Movie fans who know the 2015 film The Big Short, will recall the eccentric hedge fund manager who anticipates, in 2005, the collapse of the US housing market and successfully bets against mortgage-backed securities. Three years later, the collapse duly happens with catastrophic consequences for the global economy.

Big forces are at work in global labour markets and our own economy needs to try and anticipate their impact on the world of work, on which people depend for their living and the government depends for taxes in order to avoid a different “Big Short”.

Analysing the legal implications of these forces is what Osborne Clarke’s “Future of Work” team has been and will be doing and what Kevin Barrow, Julian Hemming and Greg Chambers discuss at the 2017 Osborne Clarke “In House Lawyer” series.

So, what are the key challenges for businesses?

1. The impact of Artificial Intelligence and robotics on some areas, and skills shortages in others

The UK CEO of Deutsche Bank has been reported as saying that technology will allow many jobs done by humans to be automated – and that the bank “would have to encourage a revolutionary spirit that could end with a significant proportion of its 100,000 staff losing their jobs or being deployed into new roles.”

As a result, many governments and employers are focusing on re-skilling their workforces in the face of technological changes which may otherwise lead to major job losses in many areas. A focus on skills may also address talent shortages in other areas.

As of April 2017, all UK employers of 50 or more staff have been required to pay the apprenticeship levy of O.5% of annual pay bill based on the total amount of earnings subject to secondary Class 1 National Insurance Contributions rising to 1 .0 per cent for firms with 250 or more employees. This may just be the start – the Matthew Taylor Report and think tanks such as the IPPR have suggested, this Summer, that employers should be able to redeem levy funds (currently an annual allowance of £15K) against all high quality training and not just apprenticeships. The levy was raised with Taylor by almost every employer at Board level to say they are looking at this to get a competitive edge.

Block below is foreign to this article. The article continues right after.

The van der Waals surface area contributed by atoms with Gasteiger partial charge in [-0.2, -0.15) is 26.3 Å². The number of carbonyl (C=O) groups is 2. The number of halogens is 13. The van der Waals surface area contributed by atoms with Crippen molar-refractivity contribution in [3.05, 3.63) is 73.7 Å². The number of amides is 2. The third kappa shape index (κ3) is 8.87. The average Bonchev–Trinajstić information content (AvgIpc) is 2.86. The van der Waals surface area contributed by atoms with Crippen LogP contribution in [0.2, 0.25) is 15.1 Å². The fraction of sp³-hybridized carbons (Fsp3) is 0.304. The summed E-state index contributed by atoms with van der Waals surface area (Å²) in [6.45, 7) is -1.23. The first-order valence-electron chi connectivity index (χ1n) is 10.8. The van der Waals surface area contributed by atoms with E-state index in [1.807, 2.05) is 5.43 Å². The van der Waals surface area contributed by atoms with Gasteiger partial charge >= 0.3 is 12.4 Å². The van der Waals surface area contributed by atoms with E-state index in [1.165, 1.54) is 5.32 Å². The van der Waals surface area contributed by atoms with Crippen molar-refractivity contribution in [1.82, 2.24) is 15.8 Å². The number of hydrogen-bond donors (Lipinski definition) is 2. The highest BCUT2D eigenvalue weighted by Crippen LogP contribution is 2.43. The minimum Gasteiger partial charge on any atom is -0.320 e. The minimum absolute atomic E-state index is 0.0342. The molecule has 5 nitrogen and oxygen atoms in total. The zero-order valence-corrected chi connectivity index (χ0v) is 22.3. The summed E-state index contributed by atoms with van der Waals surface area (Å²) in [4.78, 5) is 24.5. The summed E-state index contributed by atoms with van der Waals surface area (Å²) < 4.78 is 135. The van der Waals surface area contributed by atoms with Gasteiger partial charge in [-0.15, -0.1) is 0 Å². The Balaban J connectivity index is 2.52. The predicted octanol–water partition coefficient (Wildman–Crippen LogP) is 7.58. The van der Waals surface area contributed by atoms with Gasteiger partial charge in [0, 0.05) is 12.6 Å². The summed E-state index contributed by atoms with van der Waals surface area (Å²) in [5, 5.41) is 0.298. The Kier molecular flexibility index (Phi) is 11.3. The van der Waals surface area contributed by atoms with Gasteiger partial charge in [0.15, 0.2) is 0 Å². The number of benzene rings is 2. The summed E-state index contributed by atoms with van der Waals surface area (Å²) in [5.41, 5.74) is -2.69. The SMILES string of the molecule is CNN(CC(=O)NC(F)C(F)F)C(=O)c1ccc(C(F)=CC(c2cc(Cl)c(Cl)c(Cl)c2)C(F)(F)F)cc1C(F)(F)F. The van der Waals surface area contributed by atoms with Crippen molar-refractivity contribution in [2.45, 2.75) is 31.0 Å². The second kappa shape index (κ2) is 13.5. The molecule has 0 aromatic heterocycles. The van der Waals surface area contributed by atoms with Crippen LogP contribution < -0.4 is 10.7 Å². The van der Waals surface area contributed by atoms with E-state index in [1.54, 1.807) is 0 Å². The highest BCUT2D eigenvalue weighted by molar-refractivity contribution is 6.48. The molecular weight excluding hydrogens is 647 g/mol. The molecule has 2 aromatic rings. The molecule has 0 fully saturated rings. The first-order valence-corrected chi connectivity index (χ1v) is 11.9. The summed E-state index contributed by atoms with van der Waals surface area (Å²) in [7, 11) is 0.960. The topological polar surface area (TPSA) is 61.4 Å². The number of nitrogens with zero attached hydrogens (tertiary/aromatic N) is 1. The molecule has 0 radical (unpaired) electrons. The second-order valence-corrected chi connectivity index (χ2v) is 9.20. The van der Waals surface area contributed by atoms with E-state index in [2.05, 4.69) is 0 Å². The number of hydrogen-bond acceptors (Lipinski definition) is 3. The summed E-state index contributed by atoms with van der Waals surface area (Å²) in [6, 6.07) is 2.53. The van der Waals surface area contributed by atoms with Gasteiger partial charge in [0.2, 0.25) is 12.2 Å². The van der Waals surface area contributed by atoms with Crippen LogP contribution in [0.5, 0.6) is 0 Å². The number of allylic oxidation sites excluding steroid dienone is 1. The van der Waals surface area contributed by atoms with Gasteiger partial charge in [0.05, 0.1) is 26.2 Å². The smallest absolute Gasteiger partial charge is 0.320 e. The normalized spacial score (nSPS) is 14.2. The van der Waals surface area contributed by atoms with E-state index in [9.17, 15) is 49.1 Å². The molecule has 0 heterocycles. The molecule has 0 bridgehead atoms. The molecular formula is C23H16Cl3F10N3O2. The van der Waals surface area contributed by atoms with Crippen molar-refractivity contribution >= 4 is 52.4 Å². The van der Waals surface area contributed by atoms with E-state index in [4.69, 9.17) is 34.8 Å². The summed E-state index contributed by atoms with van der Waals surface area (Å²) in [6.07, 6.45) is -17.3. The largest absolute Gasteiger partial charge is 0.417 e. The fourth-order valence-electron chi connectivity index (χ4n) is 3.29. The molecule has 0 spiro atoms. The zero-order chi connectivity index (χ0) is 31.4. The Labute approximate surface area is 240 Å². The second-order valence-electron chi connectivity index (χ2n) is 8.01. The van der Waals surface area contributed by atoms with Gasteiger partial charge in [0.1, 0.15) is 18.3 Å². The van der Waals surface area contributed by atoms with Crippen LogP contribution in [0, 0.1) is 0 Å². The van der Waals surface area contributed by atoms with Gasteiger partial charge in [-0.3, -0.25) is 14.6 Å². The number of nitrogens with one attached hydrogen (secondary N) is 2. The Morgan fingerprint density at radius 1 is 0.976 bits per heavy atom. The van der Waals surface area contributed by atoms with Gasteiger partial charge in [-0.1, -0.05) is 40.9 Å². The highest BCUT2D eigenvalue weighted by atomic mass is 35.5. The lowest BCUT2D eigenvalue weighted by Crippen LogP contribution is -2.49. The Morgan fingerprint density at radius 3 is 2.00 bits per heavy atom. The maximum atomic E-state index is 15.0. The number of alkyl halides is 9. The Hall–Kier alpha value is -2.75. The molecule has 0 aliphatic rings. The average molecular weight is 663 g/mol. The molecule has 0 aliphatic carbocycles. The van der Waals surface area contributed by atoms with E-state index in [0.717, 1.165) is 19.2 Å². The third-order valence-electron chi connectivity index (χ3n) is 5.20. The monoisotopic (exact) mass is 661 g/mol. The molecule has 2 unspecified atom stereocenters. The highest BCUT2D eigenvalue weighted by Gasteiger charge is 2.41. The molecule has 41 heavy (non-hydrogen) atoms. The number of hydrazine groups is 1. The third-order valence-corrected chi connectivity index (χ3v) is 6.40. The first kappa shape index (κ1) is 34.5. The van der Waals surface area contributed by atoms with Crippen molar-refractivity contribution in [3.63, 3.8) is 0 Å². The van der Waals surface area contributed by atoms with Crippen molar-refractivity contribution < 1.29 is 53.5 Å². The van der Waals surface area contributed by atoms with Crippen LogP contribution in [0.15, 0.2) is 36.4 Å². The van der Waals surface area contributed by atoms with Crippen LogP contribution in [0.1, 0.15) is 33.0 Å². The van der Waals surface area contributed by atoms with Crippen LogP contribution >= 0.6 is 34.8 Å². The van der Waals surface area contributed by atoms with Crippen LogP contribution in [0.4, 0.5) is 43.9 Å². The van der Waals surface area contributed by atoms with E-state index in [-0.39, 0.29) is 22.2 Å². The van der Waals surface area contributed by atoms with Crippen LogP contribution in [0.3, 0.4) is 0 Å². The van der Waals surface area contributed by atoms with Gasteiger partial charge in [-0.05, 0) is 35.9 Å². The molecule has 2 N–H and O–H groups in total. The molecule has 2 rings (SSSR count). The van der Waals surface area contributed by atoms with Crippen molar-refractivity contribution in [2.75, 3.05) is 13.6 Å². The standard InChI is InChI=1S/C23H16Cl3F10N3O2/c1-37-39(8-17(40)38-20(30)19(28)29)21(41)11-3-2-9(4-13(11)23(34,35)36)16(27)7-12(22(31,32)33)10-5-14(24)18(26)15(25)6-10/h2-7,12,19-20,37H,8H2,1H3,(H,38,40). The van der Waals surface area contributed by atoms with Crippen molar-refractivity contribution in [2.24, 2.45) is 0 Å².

Furthermore, the 2017 EU Industrial Strategy report calls for concrete actions to re-train European citizens to mitigate the societal impact of AI and robotics and to close productivity gaps with competitor economies.

2. Diversity targets

Improving diversity in the workforce through reaching out to the communities in which business operates is clearly understood to be economically beneficial.

Diversity without skills won’t be enough, so working with schools, colleges, universities and other trusted community groups to identify and nurture talent will be key. There will be a significant cost to employers in this, but the best ones will do it. The push factors to improve diversity will include legislation such as gender pay gap reporting and probably subsequent similar legislation in the areas of race and age.

3. The growth in non-standard employment models

There has been a worldwide growth in non-standard work relationships. Concerns about the effects of this on society have led to the removal of Employment Tribunal fees making it easier for contract and gig workers to win “status” claims and challenge unfairness.

Businesses needs to understand the status and rights of all individuals in their supply chain, and where they may face tribunal and tax claims. What balance between these groups will business require now and in the future? The answer to this question will be of great interest to HMRC given its direct impact on tax receipts.

4. Remote and flexible working

Successfully managing flexible and remote working with its requirements for the protection of confidential information, IP and trade secrets coupled with the need to ensure flexible and remote workers are productive whilst looking after workers’ health and safety and not infringing their privacy rights will differentiate businesses in future.

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